There may be some exaggeration in this book. I firmly believe that England and her Allies entered this War with the noblest intentions. If I have done less than justice to these, it is because my chief purpose in this essay has been to express my equally firm belief that all these fine emotions have been and are being exploited by the basest forms of Imperialism and Capitalism.
olitical or social considerations that vary from age to age. Even Plato in his Republic (465 A) agreed that the citizen might in certain circumstances take the law into his own hands, probably regarding such action as a sort of equity, what Aristotle calls [Greek: epanorthôma nomou êlleipei dia ton katholou], a rectification of certain special cases not covered by law.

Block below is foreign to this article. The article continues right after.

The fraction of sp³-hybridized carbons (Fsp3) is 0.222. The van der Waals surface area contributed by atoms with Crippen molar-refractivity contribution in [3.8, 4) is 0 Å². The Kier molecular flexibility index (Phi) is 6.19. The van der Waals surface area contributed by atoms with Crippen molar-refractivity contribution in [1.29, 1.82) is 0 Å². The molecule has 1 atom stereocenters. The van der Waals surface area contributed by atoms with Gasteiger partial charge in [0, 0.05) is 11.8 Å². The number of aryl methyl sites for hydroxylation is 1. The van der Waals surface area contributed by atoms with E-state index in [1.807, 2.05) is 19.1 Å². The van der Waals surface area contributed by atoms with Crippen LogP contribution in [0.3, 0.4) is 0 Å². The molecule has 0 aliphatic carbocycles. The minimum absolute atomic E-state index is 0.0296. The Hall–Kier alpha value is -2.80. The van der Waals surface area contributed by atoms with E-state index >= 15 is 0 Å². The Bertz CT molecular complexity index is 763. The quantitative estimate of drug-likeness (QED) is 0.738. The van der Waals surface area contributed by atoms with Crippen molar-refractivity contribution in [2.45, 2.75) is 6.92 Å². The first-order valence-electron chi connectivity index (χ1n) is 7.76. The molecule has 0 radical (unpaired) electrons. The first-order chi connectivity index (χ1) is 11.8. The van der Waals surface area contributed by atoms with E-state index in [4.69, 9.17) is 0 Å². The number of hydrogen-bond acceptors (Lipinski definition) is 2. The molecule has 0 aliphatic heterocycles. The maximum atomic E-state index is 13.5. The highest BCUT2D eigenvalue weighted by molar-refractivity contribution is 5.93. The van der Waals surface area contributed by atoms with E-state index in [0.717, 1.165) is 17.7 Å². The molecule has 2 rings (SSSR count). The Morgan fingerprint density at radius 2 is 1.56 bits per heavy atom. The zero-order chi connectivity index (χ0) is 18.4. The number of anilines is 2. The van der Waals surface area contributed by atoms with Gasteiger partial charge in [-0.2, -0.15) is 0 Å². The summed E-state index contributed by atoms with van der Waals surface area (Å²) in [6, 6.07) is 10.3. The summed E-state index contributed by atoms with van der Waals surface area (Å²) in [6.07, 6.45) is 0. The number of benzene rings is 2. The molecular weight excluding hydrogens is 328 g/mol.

In modern states again, e.g. in Austria and Germany, duelling is not so much a survival as a corollary of militarism, which involves a fetichistic veneration of the military uniform or of military "honour."]
The Nations of Europe ferae naturae
In the next and latest stage in the expansion of the moral system we find it again conterminous with the frontiers of the State. But it is now no longer the small city state of Ancient Greece and Mediæval Italy, but the large political unit, roughly and hypothetically national, which constitutes the modern State, whether Kingdom,